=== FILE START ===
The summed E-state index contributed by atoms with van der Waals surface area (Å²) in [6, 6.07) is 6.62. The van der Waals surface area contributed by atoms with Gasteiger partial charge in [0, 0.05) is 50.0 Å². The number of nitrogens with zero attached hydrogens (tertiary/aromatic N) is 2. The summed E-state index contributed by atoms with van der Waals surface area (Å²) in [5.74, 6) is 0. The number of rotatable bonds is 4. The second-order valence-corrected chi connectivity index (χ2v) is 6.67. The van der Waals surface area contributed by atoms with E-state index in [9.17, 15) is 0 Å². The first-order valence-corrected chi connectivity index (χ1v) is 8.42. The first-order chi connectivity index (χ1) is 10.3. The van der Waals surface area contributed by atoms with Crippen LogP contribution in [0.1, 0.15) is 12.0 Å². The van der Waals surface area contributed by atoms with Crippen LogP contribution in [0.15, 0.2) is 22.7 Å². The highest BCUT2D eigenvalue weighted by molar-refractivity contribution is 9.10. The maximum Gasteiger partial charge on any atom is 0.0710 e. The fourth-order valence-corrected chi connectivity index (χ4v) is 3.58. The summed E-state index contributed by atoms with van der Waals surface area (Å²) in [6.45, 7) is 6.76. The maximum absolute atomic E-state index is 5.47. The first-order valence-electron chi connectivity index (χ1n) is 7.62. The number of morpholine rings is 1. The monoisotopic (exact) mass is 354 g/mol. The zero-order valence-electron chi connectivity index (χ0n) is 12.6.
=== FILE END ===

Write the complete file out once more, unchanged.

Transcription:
The summed E-state index contributed by atoms with van der Waals surface area (Å²) in [6, 6.07) is 6.62. The van der Waals surface area contributed by atoms with Gasteiger partial charge in [0, 0.05) is 50.0 Å². The number of nitrogens with zero attached hydrogens (tertiary/aromatic N) is 2. The summed E-state index contributed by atoms with van der Waals surface area (Å²) in [5.74, 6) is 0. The number of rotatable bonds is 4. The second-order valence-corrected chi connectivity index (χ2v) is 6.67. The van der Waals surface area contributed by atoms with E-state index in [9.17, 15) is 0 Å². The first-order valence-corrected chi connectivity index (χ1v) is 8.42. The first-order chi connectivity index (χ1) is 10.3. The van der Waals surface area contributed by atoms with Crippen LogP contribution in [0.1, 0.15) is 12.0 Å². The van der Waals surface area contributed by atoms with Crippen LogP contribution in [0.15, 0.2) is 22.7 Å². The highest BCUT2D eigenvalue weighted by molar-refractivity contribution is 9.10. The maximum Gasteiger partial charge on any atom is 0.0710 e. The fourth-order valence-corrected chi connectivity index (χ4v) is 3.58. The summed E-state index contributed by atoms with van der Waals surface area (Å²) in [6.45, 7) is 6.76. The maximum absolute atomic E-state index is 5.47. The first-order valence-electron chi connectivity index (χ1n) is 7.62. The number of morpholine rings is 1. The monoisotopic (exact) mass is 354 g/mol. The zero-order valence-electron chi connectivity index (χ0n) is 12.6.